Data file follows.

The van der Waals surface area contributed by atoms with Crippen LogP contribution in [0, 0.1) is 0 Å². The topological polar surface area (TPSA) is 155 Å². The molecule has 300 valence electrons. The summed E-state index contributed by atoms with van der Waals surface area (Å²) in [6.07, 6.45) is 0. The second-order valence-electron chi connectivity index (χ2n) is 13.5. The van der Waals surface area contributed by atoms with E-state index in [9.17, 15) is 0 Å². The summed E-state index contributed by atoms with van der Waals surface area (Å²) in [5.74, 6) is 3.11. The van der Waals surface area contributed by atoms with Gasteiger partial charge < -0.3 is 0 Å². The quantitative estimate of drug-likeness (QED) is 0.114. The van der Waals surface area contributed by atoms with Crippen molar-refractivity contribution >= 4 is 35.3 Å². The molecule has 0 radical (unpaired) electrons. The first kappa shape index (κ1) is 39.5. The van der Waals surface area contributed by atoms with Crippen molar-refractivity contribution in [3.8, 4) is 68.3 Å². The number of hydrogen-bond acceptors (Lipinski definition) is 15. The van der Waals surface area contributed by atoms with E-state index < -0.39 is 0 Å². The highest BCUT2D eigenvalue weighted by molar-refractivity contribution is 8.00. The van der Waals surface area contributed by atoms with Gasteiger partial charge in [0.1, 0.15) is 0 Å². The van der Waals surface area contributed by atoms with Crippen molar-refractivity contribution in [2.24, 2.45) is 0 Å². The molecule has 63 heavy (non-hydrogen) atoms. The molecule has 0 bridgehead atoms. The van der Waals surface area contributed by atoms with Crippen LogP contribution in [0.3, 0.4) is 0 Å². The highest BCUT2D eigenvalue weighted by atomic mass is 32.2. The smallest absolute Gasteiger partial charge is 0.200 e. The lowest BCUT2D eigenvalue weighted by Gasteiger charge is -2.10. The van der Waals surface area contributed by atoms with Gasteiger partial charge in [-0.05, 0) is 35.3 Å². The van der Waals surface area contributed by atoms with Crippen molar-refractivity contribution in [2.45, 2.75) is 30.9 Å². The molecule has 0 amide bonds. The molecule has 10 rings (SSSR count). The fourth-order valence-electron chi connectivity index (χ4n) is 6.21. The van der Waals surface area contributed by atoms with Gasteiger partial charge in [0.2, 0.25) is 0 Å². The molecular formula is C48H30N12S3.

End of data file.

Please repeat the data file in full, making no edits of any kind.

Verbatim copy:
The van der Waals surface area contributed by atoms with Crippen LogP contribution in [0, 0.1) is 0 Å². The topological polar surface area (TPSA) is 155 Å². The molecule has 300 valence electrons. The summed E-state index contributed by atoms with van der Waals surface area (Å²) in [6.07, 6.45) is 0. The second-order valence-electron chi connectivity index (χ2n) is 13.5. The van der Waals surface area contributed by atoms with E-state index in [9.17, 15) is 0 Å². The summed E-state index contributed by atoms with van der Waals surface area (Å²) in [5.74, 6) is 3.11. The van der Waals surface area contributed by atoms with Gasteiger partial charge < -0.3 is 0 Å². The quantitative estimate of drug-likeness (QED) is 0.114. The van der Waals surface area contributed by atoms with Crippen molar-refractivity contribution >= 4 is 35.3 Å². The molecule has 0 radical (unpaired) electrons. The first kappa shape index (κ1) is 39.5. The van der Waals surface area contributed by atoms with Crippen molar-refractivity contribution in [3.8, 4) is 68.3 Å². The number of hydrogen-bond acceptors (Lipinski definition) is 15. The van der Waals surface area contributed by atoms with E-state index < -0.39 is 0 Å². The highest BCUT2D eigenvalue weighted by molar-refractivity contribution is 8.00. The van der Waals surface area contributed by atoms with Gasteiger partial charge in [0.1, 0.15) is 0 Å². The van der Waals surface area contributed by atoms with Crippen molar-refractivity contribution in [2.24, 2.45) is 0 Å². The molecule has 63 heavy (non-hydrogen) atoms. The molecule has 0 bridgehead atoms. The van der Waals surface area contributed by atoms with Crippen LogP contribution in [0.3, 0.4) is 0 Å². The highest BCUT2D eigenvalue weighted by atomic mass is 32.2. The smallest absolute Gasteiger partial charge is 0.200 e. The lowest BCUT2D eigenvalue weighted by Gasteiger charge is -2.10. The van der Waals surface area contributed by atoms with Gasteiger partial charge in [-0.05, 0) is 35.3 Å². The van der Waals surface area contributed by atoms with Crippen molar-refractivity contribution in [2.45, 2.75) is 30.9 Å². The molecule has 0 amide bonds. The molecule has 10 rings (SSSR count). The fourth-order valence-electron chi connectivity index (χ4n) is 6.21. The van der Waals surface area contributed by atoms with Gasteiger partial charge in [0.2, 0.25) is 0 Å². The molecular formula is C48H30N12S3.